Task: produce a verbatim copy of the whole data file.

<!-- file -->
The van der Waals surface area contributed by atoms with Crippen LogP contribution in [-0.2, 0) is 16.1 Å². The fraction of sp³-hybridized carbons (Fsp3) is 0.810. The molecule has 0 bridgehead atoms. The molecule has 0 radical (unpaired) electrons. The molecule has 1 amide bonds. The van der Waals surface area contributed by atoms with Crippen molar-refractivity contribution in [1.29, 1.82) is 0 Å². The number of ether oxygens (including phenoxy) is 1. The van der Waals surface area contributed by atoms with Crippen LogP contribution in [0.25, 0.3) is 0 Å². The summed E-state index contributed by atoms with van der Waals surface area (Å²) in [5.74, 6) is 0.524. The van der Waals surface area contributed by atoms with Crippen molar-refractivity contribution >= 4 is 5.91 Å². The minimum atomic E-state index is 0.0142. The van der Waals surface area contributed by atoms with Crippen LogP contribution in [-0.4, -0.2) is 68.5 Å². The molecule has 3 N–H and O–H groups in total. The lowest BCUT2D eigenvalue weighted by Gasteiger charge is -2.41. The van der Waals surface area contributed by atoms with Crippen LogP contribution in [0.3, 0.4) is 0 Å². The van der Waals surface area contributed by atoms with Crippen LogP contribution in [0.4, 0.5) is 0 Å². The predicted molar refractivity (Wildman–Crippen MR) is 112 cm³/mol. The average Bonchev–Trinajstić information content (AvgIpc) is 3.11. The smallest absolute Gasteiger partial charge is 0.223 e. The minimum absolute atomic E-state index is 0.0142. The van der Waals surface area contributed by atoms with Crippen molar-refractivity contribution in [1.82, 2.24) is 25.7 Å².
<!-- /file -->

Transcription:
The van der Waals surface area contributed by atoms with Crippen LogP contribution in [-0.2, 0) is 16.1 Å². The fraction of sp³-hybridized carbons (Fsp3) is 0.810. The molecule has 0 bridgehead atoms. The molecule has 0 radical (unpaired) electrons. The molecule has 1 amide bonds. The van der Waals surface area contributed by atoms with Crippen molar-refractivity contribution in [1.29, 1.82) is 0 Å². The number of ether oxygens (including phenoxy) is 1. The van der Waals surface area contributed by atoms with Crippen LogP contribution in [0.25, 0.3) is 0 Å². The summed E-state index contributed by atoms with van der Waals surface area (Å²) in [5.74, 6) is 0.524. The van der Waals surface area contributed by atoms with Crippen molar-refractivity contribution >= 4 is 5.91 Å². The minimum atomic E-state index is 0.0142. The van der Waals surface area contributed by atoms with Crippen LogP contribution in [-0.4, -0.2) is 68.5 Å². The molecule has 3 N–H and O–H groups in total. The lowest BCUT2D eigenvalue weighted by Gasteiger charge is -2.41. The van der Waals surface area contributed by atoms with Crippen LogP contribution in [0.3, 0.4) is 0 Å². The van der Waals surface area contributed by atoms with Crippen LogP contribution in [0.4, 0.5) is 0 Å². The predicted molar refractivity (Wildman–Crippen MR) is 112 cm³/mol. The average Bonchev–Trinajstić information content (AvgIpc) is 3.11. The smallest absolute Gasteiger partial charge is 0.223 e. The minimum absolute atomic E-state index is 0.0142. The van der Waals surface area contributed by atoms with Crippen molar-refractivity contribution in [1.82, 2.24) is 25.7 Å².